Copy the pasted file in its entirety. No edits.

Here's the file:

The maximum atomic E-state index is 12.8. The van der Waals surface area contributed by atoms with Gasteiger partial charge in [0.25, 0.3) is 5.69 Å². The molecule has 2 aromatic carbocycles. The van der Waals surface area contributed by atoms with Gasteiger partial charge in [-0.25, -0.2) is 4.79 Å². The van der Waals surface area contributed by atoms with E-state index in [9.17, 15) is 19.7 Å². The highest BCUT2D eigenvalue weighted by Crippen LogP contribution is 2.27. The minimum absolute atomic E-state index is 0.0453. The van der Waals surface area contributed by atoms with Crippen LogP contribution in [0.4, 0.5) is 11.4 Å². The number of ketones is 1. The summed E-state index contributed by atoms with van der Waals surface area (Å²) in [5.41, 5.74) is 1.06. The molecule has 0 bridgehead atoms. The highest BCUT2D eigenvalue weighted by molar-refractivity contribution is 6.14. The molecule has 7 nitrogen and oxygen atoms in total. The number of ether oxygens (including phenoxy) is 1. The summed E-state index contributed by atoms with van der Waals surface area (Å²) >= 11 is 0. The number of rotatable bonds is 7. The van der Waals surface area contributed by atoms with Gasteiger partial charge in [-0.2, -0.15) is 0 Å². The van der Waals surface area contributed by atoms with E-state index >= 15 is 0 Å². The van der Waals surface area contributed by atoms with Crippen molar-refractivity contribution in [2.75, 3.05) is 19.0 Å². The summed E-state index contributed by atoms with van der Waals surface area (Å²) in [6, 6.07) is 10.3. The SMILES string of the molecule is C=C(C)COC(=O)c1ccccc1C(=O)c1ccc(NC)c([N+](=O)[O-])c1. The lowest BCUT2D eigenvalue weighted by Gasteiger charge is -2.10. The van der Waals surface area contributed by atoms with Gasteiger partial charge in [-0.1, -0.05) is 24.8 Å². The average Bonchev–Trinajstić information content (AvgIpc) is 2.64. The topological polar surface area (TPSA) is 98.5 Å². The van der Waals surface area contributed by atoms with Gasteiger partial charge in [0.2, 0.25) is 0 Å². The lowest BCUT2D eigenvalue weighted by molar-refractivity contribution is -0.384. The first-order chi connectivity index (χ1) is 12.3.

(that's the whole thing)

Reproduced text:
The maximum atomic E-state index is 12.8. The van der Waals surface area contributed by atoms with Gasteiger partial charge in [0.25, 0.3) is 5.69 Å². The molecule has 2 aromatic carbocycles. The van der Waals surface area contributed by atoms with Gasteiger partial charge in [-0.25, -0.2) is 4.79 Å². The van der Waals surface area contributed by atoms with E-state index in [9.17, 15) is 19.7 Å². The highest BCUT2D eigenvalue weighted by Crippen LogP contribution is 2.27. The minimum absolute atomic E-state index is 0.0453. The van der Waals surface area contributed by atoms with Crippen LogP contribution in [0.4, 0.5) is 11.4 Å². The number of ketones is 1. The summed E-state index contributed by atoms with van der Waals surface area (Å²) in [5.41, 5.74) is 1.06. The molecule has 0 bridgehead atoms. The highest BCUT2D eigenvalue weighted by molar-refractivity contribution is 6.14. The molecule has 7 nitrogen and oxygen atoms in total. The number of ether oxygens (including phenoxy) is 1. The summed E-state index contributed by atoms with van der Waals surface area (Å²) >= 11 is 0. The number of rotatable bonds is 7. The van der Waals surface area contributed by atoms with Gasteiger partial charge in [-0.2, -0.15) is 0 Å². The van der Waals surface area contributed by atoms with E-state index >= 15 is 0 Å². The van der Waals surface area contributed by atoms with Crippen molar-refractivity contribution in [2.75, 3.05) is 19.0 Å². The summed E-state index contributed by atoms with van der Waals surface area (Å²) in [6, 6.07) is 10.3. The SMILES string of the molecule is C=C(C)COC(=O)c1ccccc1C(=O)c1ccc(NC)c([N+](=O)[O-])c1. The lowest BCUT2D eigenvalue weighted by Gasteiger charge is -2.10. The van der Waals surface area contributed by atoms with Gasteiger partial charge in [-0.1, -0.05) is 24.8 Å². The average Bonchev–Trinajstić information content (AvgIpc) is 2.64. The topological polar surface area (TPSA) is 98.5 Å². The van der Waals surface area contributed by atoms with Gasteiger partial charge in [0.2, 0.25) is 0 Å². The lowest BCUT2D eigenvalue weighted by molar-refractivity contribution is -0.384. The first-order chi connectivity index (χ1) is 12.3.